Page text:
While updating and polishing “Motivation for the Writing Life” for junior high school students in Garner, Texas, I got the wild hair to post it here instead (I decided to teach them a class on journalism, to cover the wider range of interests junior high kids seem to have!).

Please help me to improve this curriculum by sharing your own thoughts, experiences, and ideas on staying motivated as a writer. I wholeheartedly welcome your feedback and inputs on this.

As always, thank you for your loyal readership. Without you this whole endeavor would be meaningless.

David

 

And now, Part 1 of 8, “Motivation and the Writing Life” …

 

THE DECISION TO WRITE

A long time ago a young man wanted to impress the wise old king who had ruled the kingdom for many years. He purchased a small dove and closed it up in his hand. “I’ll ask the king whether the dove is alive or dead,” he thought. “If he says it is dead I will open my hand and let it fly away. But if he says it is alive I will crush it.” As the king approached, the young man jumped into the procession and bowed before him. “Master,” he said. “In my hand I hold a dove. My question to you is this: Is it alive or is it not?”

The king gazed at the lad, smiled and said, “That, young man, is for you to decide.”

Indeed writing is a decision, a leap of faith. Florence Nightingale once said, “. . . there never was any vagueness in my plans or ideas as to what God’s work was for me.” You know that old aphorism, “Cleanliness is next to Godliness?” I propose we add an addendum to it: “Writing is, too.” For what is a writer but a reflection of God’s creative power in each one of us, an expression of His ultimate gift as image-bearers of the ultimate Creator?

 

WHY?

Writing is a decision we have to make every day, sometimes moment-by-moment. It all comes down to one question: Why? If the “why” is answered to our satisfaction, then the “how” will work itself out. So why do we write? Why do you write? Why does anyone subject themselves to this beautiful torment? Here’s a simple writing test: Sit down and begin a novel. Here’s a tougher writing test: Finish it.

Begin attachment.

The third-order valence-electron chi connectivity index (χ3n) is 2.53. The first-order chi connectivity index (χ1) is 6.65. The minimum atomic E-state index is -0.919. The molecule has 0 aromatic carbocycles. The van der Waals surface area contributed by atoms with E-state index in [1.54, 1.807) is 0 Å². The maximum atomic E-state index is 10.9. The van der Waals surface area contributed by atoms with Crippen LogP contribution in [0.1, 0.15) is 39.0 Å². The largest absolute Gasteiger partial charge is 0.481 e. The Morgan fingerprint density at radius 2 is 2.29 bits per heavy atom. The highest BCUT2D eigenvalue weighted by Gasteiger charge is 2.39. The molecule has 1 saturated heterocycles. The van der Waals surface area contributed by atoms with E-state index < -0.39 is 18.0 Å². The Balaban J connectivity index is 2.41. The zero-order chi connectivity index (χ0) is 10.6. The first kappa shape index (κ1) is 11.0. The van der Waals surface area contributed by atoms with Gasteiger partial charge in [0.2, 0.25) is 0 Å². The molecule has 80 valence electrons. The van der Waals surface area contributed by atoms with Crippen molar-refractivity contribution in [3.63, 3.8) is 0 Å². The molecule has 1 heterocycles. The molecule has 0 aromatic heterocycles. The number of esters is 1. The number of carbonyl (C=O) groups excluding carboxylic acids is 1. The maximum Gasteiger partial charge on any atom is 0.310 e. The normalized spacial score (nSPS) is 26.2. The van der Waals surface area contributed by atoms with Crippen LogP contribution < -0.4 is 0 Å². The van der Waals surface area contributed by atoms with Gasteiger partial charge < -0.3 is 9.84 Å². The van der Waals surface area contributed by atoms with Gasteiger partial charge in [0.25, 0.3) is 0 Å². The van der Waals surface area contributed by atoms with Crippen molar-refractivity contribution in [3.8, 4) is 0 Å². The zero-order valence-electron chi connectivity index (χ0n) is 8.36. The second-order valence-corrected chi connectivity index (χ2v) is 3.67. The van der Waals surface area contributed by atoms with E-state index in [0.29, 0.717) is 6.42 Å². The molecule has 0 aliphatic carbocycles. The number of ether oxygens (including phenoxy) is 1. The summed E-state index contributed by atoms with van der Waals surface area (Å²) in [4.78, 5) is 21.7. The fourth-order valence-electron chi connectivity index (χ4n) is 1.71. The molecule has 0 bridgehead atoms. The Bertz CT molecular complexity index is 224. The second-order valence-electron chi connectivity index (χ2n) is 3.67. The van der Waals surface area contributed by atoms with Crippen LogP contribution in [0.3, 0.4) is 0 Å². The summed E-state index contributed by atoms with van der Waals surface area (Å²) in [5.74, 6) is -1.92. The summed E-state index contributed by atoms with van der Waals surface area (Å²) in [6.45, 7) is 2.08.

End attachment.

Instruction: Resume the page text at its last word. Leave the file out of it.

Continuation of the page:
So why do you write? Maybe you have no answer. Or maybe you have a very specific answer. One weekend my wife, Mary, and I attended the Lexi-Con writer’s conference in Denton, Texas, and during the symposium I became a member of the Texas Association of Authors. After paying my dues, founder Alan Bourgeois asked if I’d be willing to return to the meeting room later that afternoon for a quick videotaped interview. I agreed even though I had no clue what the interview was going to be about. At the appointed hour, I entered the room with a bit of trepidation, sat down in front of the video camera, and hoped I looked somewhat presentable after a non-stop day of hard-core conference-going.

After switching on the camera, Alan stepped aside and asked me a simple question: “Why do you write?” My simple answer: I have to. I know, I know, it seems trite and ambiguous, but writing to me is my lifeblood, the thing that keeps me going when I awaken in the morning, the thing that sings me to sleep—or keeps me up—at night. I write to understand myself, to comprehend life, to question my existence then try to answer it. To me, the expression of life is life itself. I write because it’s what I was “meant” to do. And I’m not alone: many writers with whom I’ve spoken can’t really put the reason into anything more concrete other than “I have to.”

That’s good enough for me.

But it surprises me that not more people respond with, “I want to.” Dorothy Parker, American satirist, once said, “I hate writing. I love having written.” At the October 1995 Freelance Writers Network meeting in Fort Worth, Dan McGraw, then an associate editor for U.S. News and World Report, said that going after the story, doing the research for it, and figuring out an interesting angle was, to him, the essence of writing. For him, the physical act of writing was tedious.

For others the very act of writing is its own reward. “I love writing,” declared James A. Michener. “I love the swirl and swing of words as they tangle with human emotion.” I can relate to that as well, especially when ideas blend together with the words dancing around in my head to pirouette gracefully across the computer screen. Prose can become poetry can become love can become . . . life. Who doesn’t want that?

 

(Coming up: Part 2–Dreaming for Dollars)

Copyright ©2014 by David C. Hughes